This year's May Day celebrations are happening in the context of lockdowns imposed by governments to curb the spread of the deadly novel Coronavirus pandemic. As at the 30th of April 2020, the disease had infected more than 3 million and killed more than 200 thousand across the world. As at present, neither a cure nor a vaccine against the disease have been found.
Because the virus is contagious and is spread from person to person, some of the measures taken to contain it include restricting the gathering of people and maintenance of social distancing, as large crowds would make it easier to spread around. As a result, there will not be the usual rallies, marches and public speeches to celebrate May Day across the globe.
Be that as it may, all is not lost as LabourStart in conjunction with most of the Global Union Federations, PSI included, will host a virtual May Day celebration on https://www.facebook.com/pg/labourstart.org/videos/ featuring videos of speeches and stories of workers struggle from across the globe.
While this pandemic has been deadly and has brought the world to a standstill, it has put the workers in the global spotlight.
As PSI we continue to insist that health workers are not martyrs. Safe workers save lives and we continue to demand that workers must be given the proper PPE’s and that infection prevention and control (IPC) measures must be in place.
Firstly, it is the workers, especially the Frontline Healthcare workers who have been in the forefront of the fight against this disease to keep us all safe. Every day we have followed the news and watched on TV’s how they have been battling to save lives, often in overwhelmingly stressful circumstances. Others had to pay with their lives as they were sent into the frontline without even the most basic of the requisite PPE's.
The world owes them a debt of gratitude for the brave fight they put up. But that is not enough. As PSI we continue to insist that health workers are not martyrs. Safe workers save lives and we continue to demand that workers must be given the proper PPE’s and that infection prevention and control (IPC) measures must be in place.
Secondly, this pandemic has reminded the world that it is workers whose labour create the wealth that the rich people so mindlessly enjoy. When stay-home regulations were put in place and workers could no longer participate in the service and production lines, it soon became clear that unlike the common belief of neoclassical economists, the most important factor of production is labour.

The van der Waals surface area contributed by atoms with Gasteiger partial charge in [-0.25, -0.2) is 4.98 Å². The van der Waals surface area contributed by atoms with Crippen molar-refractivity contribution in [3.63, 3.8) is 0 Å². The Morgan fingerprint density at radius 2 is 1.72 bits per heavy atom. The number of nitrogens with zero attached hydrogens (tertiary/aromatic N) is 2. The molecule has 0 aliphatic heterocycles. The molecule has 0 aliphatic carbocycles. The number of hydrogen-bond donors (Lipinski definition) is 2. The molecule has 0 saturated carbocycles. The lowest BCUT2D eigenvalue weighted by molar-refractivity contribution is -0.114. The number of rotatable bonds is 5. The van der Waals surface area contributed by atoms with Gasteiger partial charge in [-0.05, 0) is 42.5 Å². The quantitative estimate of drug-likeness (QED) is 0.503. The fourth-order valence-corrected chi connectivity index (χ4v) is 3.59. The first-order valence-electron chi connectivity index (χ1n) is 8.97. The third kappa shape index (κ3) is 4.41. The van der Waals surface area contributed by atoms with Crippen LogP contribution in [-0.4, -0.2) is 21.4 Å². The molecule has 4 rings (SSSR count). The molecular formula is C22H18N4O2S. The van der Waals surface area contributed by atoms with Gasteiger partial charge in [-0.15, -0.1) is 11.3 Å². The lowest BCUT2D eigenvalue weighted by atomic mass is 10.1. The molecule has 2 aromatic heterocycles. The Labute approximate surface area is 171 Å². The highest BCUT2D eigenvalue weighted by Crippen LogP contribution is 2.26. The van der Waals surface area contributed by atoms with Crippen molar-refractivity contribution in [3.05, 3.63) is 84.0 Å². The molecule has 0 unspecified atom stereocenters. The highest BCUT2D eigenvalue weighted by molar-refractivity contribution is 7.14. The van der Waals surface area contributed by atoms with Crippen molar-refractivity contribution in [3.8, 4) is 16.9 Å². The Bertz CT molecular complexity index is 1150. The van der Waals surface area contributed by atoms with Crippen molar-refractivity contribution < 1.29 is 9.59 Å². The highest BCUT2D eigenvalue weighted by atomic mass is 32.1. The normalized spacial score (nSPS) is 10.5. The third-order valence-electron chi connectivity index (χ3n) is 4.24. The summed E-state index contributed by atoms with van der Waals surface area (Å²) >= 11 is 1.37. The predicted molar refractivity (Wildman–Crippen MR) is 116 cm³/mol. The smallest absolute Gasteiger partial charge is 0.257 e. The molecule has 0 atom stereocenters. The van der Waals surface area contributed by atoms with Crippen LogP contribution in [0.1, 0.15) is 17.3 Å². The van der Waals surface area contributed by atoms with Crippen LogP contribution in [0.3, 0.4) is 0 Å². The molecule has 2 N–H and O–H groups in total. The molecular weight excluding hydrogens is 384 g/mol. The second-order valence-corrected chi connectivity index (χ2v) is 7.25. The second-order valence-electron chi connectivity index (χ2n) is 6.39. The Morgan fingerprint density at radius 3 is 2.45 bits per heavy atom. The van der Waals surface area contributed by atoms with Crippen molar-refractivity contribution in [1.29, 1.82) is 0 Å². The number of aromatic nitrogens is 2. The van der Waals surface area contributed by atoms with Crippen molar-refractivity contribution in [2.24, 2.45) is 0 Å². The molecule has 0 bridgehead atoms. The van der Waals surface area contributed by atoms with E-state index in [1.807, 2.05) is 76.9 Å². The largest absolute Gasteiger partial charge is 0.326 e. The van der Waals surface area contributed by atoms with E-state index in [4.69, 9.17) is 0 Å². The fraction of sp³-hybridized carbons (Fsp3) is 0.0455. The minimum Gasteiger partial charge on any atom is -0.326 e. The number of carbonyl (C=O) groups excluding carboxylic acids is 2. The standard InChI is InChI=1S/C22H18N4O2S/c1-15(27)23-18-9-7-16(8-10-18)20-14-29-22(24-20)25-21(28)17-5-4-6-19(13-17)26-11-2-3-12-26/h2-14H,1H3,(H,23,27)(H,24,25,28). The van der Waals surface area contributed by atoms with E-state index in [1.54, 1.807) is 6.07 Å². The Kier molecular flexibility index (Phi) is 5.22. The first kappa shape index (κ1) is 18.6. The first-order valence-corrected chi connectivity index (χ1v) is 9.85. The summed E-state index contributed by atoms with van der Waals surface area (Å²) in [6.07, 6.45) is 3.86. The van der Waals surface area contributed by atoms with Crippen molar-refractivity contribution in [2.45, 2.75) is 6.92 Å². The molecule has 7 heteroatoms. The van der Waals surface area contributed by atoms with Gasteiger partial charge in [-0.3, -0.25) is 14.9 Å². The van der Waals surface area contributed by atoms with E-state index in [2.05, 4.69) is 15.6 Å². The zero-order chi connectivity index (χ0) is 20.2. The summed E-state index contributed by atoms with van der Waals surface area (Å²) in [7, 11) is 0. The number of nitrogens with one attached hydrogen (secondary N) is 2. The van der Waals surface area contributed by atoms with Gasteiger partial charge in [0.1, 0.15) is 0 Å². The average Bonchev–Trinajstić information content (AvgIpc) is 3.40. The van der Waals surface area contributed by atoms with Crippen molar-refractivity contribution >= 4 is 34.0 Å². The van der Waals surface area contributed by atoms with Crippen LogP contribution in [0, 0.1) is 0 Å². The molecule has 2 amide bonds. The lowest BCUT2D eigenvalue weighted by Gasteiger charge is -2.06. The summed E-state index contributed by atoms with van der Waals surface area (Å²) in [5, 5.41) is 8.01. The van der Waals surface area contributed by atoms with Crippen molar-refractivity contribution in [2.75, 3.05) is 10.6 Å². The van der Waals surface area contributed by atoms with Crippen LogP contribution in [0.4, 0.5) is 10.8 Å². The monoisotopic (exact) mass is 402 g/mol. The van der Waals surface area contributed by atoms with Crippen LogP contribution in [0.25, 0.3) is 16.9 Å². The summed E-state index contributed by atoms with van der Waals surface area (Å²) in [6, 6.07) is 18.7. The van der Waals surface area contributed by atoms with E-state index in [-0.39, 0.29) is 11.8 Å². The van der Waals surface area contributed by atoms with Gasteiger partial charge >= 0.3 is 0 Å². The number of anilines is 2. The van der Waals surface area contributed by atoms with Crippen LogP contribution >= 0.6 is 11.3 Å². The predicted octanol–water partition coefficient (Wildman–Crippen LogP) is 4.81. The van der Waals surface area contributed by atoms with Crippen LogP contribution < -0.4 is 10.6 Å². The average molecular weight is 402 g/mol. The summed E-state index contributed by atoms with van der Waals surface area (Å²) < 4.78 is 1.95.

The world economy has come to its knees because people could not work. All the accumulated capital cannot do anything if the workers cannot work. It is for this reason that post COVID-19, the workers need to demand a better deal.
While we celebrate the value and contribution of workers, we cannot fail to notice that there has been a bloodbath of job losses in other sectors of the economy. Sectors like the airline, transport, tourism, retail and construction industries were hard hit. Millions of workers have lost their jobs and their livelihoods. Some employers were quick to resort to the option of retrenching even though other avenues could have been explored.
Equally affected are the informal and casual workers who became the first victims of the restrictive measures. For these people, the imposition of lockdowns meant the immediate cessation of any income. This has created a large pool of citizens who are food insecure who have had to depend on social services.
Unfortunately, among these people are foreign nationals who have been closed out of their countries and are not eligible for certain social support schemes and are having to brave the pain and ignominy of hunger. We stand in solidarity with them.
This links with one of the most important lessons that has come from this crisis. According to Dr Kerrigan McCarthy from the South African National Institute for Communicable Diseases, society is moving away from an individualistic approach to healthcare because of COVID-19. The response to COVID is a testimony to the power of the collective.
What this means in practical terms is that healthcare is best provided as a public service in the best interests of all citizens. Even the ruling elites who usually travelled to foreign countries must have learnt the importance of a strong domestic health system as they found out that with the closing of international travel they could only depend on national institutions. Going forward, we therefore hope that lessons have been learnt and we will see states investing more in the public healthcare systems.
As states prepare for life after the pandemic, some governments have put in place economic stimulus packages. Labour should seize this opportunity of rebuilding to push against economic order that is structured to favour corporates to one that puts people first.
The fight for the future should not be about how can we go back to normal and advance the neoliberal development model, but about how we build a new model that is based on principles of community, equality and justice.
One of the biggest lessons we should learn a labour is to set our own agenda, rather than be reactive. The discussions and debates for the post COVID-19 crisis economic order are currently taking place. As labour, we need to be at the centre of these debates. We need to have a vision of the world we want and fight for it.
Finally, we reiterate our solidarity with all the workers; the first responders who have had to work under very difficult circumstances, those workers who have had to endure the injustices of unscrupulous employers, the public sector workers whose right to collective bargaining have been compromised by State of Emergencies, those workers who have lost their jobs; the informal traders who can no longer trade their goods and the immigrant workers who have lost their jobs in foreign lands.